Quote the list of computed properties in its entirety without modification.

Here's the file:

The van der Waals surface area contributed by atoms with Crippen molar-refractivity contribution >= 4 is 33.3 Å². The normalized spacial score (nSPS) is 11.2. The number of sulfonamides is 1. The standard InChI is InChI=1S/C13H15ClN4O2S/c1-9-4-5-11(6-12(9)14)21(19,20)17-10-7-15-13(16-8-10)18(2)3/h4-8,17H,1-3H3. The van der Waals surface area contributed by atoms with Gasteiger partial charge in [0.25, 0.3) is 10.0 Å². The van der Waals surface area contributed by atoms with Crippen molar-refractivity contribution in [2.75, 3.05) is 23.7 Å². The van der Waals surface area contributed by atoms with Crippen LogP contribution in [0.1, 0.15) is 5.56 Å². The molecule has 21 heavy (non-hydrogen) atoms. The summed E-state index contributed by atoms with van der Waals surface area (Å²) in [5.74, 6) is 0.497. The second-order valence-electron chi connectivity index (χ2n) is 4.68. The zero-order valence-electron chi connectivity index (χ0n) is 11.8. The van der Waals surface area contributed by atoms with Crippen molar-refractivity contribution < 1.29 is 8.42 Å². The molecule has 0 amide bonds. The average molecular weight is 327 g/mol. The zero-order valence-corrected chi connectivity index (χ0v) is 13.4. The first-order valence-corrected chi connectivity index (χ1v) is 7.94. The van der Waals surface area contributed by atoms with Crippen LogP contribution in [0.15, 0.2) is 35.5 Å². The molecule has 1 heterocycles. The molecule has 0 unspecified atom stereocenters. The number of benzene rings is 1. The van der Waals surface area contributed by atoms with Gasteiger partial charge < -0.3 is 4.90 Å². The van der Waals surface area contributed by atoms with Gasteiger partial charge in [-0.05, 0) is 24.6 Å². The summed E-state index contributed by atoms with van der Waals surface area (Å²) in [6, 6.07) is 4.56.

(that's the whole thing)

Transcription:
The van der Waals surface area contributed by atoms with Crippen molar-refractivity contribution >= 4 is 33.3 Å². The normalized spacial score (nSPS) is 11.2. The number of sulfonamides is 1. The standard InChI is InChI=1S/C13H15ClN4O2S/c1-9-4-5-11(6-12(9)14)21(19,20)17-10-7-15-13(16-8-10)18(2)3/h4-8,17H,1-3H3. The van der Waals surface area contributed by atoms with Gasteiger partial charge in [0.25, 0.3) is 10.0 Å². The van der Waals surface area contributed by atoms with Crippen molar-refractivity contribution in [2.75, 3.05) is 23.7 Å². The van der Waals surface area contributed by atoms with Crippen LogP contribution in [0.1, 0.15) is 5.56 Å². The molecule has 21 heavy (non-hydrogen) atoms. The summed E-state index contributed by atoms with van der Waals surface area (Å²) in [5.74, 6) is 0.497. The second-order valence-electron chi connectivity index (χ2n) is 4.68. The zero-order valence-electron chi connectivity index (χ0n) is 11.8. The van der Waals surface area contributed by atoms with Crippen molar-refractivity contribution < 1.29 is 8.42 Å². The molecule has 0 amide bonds. The average molecular weight is 327 g/mol. The zero-order valence-corrected chi connectivity index (χ0v) is 13.4. The first-order valence-corrected chi connectivity index (χ1v) is 7.94. The van der Waals surface area contributed by atoms with Crippen LogP contribution in [0.15, 0.2) is 35.5 Å². The molecule has 1 heterocycles. The molecule has 0 unspecified atom stereocenters. The number of benzene rings is 1. The van der Waals surface area contributed by atoms with Gasteiger partial charge < -0.3 is 4.90 Å². The van der Waals surface area contributed by atoms with Gasteiger partial charge in [-0.05, 0) is 24.6 Å². The summed E-state index contributed by atoms with van der Waals surface area (Å²) in [6, 6.07) is 4.56.